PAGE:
Step four: If ICE wants to pick up an immigrant from the Alexandria jail, they have to get there before he is released, unless the jail agrees to hold him for ICE. Release dates and times are not publicly available information, especially for individuals who are arrested and then quickly released on bond. The Alexandria jail has a practice of calling ICE to advise them as to when immigrants will be released. These “courtesy calls” to ICE are entirely voluntary, there is no law that requires them, and Sheriff Lawhorne can and should put an end to them.
Step five: Individuals charged with the most serious crimes are held in jail for trial, and those convicted of violent crimes and felonies are sentenced to a term of incarceration. The more serious the crime, the longer the sentence. ICE will manage to pick them up. But many individuals who are charged with low-level crimes are quickly released on bond or with an order to appear for a court date, and will spend only a few hours in the jail — often late at night or on the weekend. ICE simply would not make it to the jail in time to detain them, if the Sheriff did not hold those individuals longer just to facilitate ICE pickups.
This is unfair: immigrants arrested and then allowed release on bail, or convicted of crimes so minor that a state judge orders them released on a sentence of time served, should be allowed to walk out the front door of the jail, as would any U.S. citizen. And given that (as explained above) the I-200 ‘warrant’ does not give Sheriff Lawhorne the power to detain, it is arguably illegal to do so. Any legality it might have stems from an Inter-Governmental Agreement (IGA), which Sheriff Lawhorne concedes he has the discretion to amend or end at his will. Sheriff Lawhorne can end the voluntary practice of holding immigrant detainees past their state-law release dates. Just as he has ended this practice for post-trial inmates, he should also end this practice for pretrial inmates.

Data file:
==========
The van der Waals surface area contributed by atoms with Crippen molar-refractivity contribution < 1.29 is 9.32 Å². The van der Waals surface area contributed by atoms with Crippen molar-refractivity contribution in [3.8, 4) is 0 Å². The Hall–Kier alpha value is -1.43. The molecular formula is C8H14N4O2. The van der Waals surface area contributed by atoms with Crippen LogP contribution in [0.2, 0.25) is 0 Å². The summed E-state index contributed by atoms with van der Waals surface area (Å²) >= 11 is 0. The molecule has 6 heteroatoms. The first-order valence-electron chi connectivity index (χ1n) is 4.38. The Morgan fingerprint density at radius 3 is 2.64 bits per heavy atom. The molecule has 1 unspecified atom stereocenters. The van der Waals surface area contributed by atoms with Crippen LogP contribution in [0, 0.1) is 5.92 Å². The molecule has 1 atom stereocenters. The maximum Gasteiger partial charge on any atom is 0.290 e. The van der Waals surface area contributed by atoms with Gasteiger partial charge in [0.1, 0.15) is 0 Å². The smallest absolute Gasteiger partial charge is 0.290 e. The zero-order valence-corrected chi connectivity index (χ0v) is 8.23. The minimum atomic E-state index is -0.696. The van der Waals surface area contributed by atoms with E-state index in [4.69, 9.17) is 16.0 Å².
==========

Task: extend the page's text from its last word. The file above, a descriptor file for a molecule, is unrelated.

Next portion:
In addition to all of the above, Alexandria is holding other immigrants in jail solely because they lack legal status in the United States. The Alexandria jail also rents beds to ICE on a short-term basis to hold immigrants arrested by ICE anywhere in DC or Virginia, the vast majority of whom are not charged with any criminal immigration violation. By providing bedspace to ICE to hold civil immigration detainees, the Alexandria jail enables ICE to detain more immigrants who might otherwise have to be released on bond, a GPS ankle monitor, or a promise to appear for their next court date. These voluntary bed rentals are made possible only because of the IGA; Sheriff Lawhorne has the discretion to end this practice, and should do so.
The Alexandria Sheriff’s Office has no legitimate interest in facilitating ICE’s civil immigration enforcement, and should end all voluntary steps it currently takes to make ICE’s job easier. None of the changes we suggest are in violation of any state or federal law, and are not designed to actively frustrate ICE enforcement, but rather would simply end voluntary practices that facilitate ICE enforcement. Accordingly, these changes would not turn Alexandria into a “sanctuary city”; rather, they would make Alexandria neutral vis-à-vis ICE.
The argument that “we have always done things this way” holds no validity in a new era of constant and well-documented ICE abuses. Likewise, that Fairfax and Arlington also engage in many of these practices is no excuse: Alexandria should be a leader in ending all forms of voluntary facilitation of ICE enforcement and set the example for neighboring jurisdictions. Our immigrant neighbors deserve no less.
Legal Director, Immigrant Advocacy Program
Legal Aid Justice Center